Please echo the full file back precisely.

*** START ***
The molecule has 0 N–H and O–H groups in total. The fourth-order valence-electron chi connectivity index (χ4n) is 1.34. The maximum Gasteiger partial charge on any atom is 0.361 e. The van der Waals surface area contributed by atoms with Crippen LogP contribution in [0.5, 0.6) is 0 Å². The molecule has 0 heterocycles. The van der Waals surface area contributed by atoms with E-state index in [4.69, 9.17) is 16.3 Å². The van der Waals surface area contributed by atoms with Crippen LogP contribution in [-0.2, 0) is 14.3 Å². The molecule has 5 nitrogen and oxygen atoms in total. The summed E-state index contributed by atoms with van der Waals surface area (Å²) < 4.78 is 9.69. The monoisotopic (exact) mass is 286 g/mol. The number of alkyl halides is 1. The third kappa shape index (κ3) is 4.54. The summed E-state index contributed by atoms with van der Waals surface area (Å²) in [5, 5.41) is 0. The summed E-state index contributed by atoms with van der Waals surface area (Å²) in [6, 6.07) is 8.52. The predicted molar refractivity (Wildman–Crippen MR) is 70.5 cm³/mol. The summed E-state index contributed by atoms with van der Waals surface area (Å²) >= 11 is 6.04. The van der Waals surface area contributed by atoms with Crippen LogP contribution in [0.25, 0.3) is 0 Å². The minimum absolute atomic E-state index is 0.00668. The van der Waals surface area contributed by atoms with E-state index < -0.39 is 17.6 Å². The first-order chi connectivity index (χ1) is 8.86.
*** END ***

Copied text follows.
The molecule has 0 N–H and O–H groups in total. The fourth-order valence-electron chi connectivity index (χ4n) is 1.34. The maximum Gasteiger partial charge on any atom is 0.361 e. The van der Waals surface area contributed by atoms with Crippen LogP contribution in [0.5, 0.6) is 0 Å². The molecule has 0 heterocycles. The van der Waals surface area contributed by atoms with E-state index in [4.69, 9.17) is 16.3 Å². The van der Waals surface area contributed by atoms with Crippen LogP contribution in [-0.2, 0) is 14.3 Å². The molecule has 5 nitrogen and oxygen atoms in total. The summed E-state index contributed by atoms with van der Waals surface area (Å²) < 4.78 is 9.69. The monoisotopic (exact) mass is 286 g/mol. The number of alkyl halides is 1. The third kappa shape index (κ3) is 4.54. The summed E-state index contributed by atoms with van der Waals surface area (Å²) in [5, 5.41) is 0. The summed E-state index contributed by atoms with van der Waals surface area (Å²) in [6, 6.07) is 8.52. The predicted molar refractivity (Wildman–Crippen MR) is 70.5 cm³/mol. The summed E-state index contributed by atoms with van der Waals surface area (Å²) >= 11 is 6.04. The van der Waals surface area contributed by atoms with Crippen LogP contribution in [0.25, 0.3) is 0 Å². The minimum absolute atomic E-state index is 0.00668. The van der Waals surface area contributed by atoms with E-state index < -0.39 is 17.6 Å². The first-order chi connectivity index (χ1) is 8.86.